Founded around 5th Century BC, Anuradhapura is the oldest city in the Cultural Triangle and Sri Lanka’s first capital. In its heyday, tens of thousands of people lived in a city of royal palaces, monasteries, temples topped by glittering jewels, houses of two or three storeys, shops, pleasure gardens, bathing pools and wooded parks.
Today, the restored remains of ancient Anuradhapura are dotted amidst peaceful parks to the north and west of the modern city. Among the many bell-shaped dagobas or temples are Thuparama (which enshrines a relic of Lord Buddha), and Ruwanweli, rebuilt to its original 2nd century BC bubble shape.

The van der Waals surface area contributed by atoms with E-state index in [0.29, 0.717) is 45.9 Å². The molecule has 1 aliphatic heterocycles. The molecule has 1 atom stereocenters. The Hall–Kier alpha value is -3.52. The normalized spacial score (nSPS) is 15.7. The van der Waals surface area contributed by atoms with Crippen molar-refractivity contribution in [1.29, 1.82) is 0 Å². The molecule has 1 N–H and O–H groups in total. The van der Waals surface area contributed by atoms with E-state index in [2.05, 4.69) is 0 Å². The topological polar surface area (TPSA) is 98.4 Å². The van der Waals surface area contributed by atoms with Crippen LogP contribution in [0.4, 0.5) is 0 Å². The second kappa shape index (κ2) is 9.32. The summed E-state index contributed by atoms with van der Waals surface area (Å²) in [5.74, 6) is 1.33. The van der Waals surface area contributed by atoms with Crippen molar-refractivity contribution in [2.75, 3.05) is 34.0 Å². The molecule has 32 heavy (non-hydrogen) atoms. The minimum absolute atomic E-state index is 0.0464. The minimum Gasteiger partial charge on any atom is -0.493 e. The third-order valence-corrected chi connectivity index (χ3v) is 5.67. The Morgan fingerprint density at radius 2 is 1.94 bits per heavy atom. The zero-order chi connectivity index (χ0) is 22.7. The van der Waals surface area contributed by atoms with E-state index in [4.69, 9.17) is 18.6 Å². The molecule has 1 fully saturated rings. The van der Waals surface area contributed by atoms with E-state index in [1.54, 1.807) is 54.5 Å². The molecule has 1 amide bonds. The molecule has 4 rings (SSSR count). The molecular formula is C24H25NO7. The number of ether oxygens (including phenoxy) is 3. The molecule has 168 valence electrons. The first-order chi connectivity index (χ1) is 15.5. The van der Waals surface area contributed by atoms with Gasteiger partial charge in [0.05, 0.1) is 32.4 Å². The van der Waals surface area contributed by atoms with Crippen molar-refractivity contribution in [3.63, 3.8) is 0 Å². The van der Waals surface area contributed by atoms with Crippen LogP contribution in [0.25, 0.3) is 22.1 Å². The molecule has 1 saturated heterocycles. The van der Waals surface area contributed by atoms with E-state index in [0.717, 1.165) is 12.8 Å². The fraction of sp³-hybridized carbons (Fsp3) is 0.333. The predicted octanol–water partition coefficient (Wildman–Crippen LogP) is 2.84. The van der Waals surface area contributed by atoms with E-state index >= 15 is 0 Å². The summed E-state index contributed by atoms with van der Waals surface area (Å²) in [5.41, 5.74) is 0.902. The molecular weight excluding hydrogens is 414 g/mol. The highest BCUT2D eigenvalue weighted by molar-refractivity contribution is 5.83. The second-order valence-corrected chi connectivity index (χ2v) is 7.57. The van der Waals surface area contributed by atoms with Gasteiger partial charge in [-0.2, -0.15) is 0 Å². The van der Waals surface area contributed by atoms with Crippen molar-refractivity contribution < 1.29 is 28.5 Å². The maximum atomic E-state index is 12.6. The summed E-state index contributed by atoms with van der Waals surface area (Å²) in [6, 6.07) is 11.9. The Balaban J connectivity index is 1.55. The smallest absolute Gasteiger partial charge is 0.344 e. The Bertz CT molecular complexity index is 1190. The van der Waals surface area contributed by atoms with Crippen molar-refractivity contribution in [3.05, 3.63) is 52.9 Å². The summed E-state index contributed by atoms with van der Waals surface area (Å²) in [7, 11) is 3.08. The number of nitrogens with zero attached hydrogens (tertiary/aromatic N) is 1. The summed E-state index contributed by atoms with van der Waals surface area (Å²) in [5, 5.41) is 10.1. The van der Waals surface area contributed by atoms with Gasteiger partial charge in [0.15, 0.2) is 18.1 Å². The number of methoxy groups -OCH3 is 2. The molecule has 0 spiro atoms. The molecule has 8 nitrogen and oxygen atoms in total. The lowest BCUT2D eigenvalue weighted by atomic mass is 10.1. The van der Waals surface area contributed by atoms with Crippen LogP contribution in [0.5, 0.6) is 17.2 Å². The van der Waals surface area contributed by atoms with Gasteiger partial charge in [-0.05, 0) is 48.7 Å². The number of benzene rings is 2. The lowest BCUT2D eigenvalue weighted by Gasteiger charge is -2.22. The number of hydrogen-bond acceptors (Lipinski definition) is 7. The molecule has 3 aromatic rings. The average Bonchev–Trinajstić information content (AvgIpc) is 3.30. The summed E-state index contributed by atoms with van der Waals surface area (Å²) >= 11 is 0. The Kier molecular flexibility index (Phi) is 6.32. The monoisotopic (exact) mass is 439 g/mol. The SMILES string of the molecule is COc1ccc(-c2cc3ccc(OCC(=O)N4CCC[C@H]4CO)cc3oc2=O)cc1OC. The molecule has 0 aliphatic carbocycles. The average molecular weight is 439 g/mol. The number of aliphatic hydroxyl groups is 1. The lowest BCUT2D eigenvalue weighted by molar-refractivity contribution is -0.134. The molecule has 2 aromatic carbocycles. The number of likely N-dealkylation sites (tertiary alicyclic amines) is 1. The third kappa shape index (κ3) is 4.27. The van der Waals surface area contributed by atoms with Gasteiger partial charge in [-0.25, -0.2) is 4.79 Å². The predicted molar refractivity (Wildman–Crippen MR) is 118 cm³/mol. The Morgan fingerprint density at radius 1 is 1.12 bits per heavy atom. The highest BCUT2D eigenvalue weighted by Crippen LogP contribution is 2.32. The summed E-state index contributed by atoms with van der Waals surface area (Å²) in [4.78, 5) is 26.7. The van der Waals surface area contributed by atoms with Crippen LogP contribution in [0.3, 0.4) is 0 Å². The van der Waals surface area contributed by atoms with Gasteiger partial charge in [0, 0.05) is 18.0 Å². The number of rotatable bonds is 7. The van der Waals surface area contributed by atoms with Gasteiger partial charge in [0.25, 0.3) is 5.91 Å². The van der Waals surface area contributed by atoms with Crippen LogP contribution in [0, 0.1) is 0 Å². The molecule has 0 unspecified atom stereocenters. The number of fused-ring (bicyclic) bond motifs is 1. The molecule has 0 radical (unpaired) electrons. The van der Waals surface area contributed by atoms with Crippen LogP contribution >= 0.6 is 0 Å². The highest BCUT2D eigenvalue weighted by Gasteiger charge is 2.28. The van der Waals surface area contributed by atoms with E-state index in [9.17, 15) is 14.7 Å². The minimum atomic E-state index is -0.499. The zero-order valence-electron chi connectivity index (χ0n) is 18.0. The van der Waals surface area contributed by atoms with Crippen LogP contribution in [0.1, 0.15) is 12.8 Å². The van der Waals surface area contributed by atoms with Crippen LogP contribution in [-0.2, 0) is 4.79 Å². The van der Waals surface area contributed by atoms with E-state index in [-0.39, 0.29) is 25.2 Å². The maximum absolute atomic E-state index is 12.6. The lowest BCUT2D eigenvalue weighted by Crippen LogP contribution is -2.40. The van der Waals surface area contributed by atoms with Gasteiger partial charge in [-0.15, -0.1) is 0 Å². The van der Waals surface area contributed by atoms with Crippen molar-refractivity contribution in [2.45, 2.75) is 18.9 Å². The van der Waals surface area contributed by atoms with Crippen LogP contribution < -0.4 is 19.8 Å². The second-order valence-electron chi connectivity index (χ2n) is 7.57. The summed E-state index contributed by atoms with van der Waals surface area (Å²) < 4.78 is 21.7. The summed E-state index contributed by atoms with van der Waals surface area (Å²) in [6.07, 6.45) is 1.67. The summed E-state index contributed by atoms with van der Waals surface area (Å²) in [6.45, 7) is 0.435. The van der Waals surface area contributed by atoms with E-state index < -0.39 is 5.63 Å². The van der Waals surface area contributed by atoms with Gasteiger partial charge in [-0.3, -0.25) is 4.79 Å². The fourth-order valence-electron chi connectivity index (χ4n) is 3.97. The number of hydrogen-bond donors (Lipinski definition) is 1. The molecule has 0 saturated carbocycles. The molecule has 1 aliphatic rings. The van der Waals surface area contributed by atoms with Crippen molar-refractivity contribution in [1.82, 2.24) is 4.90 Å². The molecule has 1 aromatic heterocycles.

Other Dagoba (Pagoda) include the 1st century BC Abhayagiri and 3rd century BC Jetawana, both around 120 metres high and second in height only to Egypt’s mightiest pyramids at Giza. Excavations have unearthed jewellery, sculptures, coins and other rare artifacts including seven Buddhist scriptures etched into sheets of beaten gold. Soaring towards the sky, the magnificent dagobas reached monumental proportions during the period of the kingdom of Anuradhapura, which lasted for about 1,500 years, until the 10th century AD.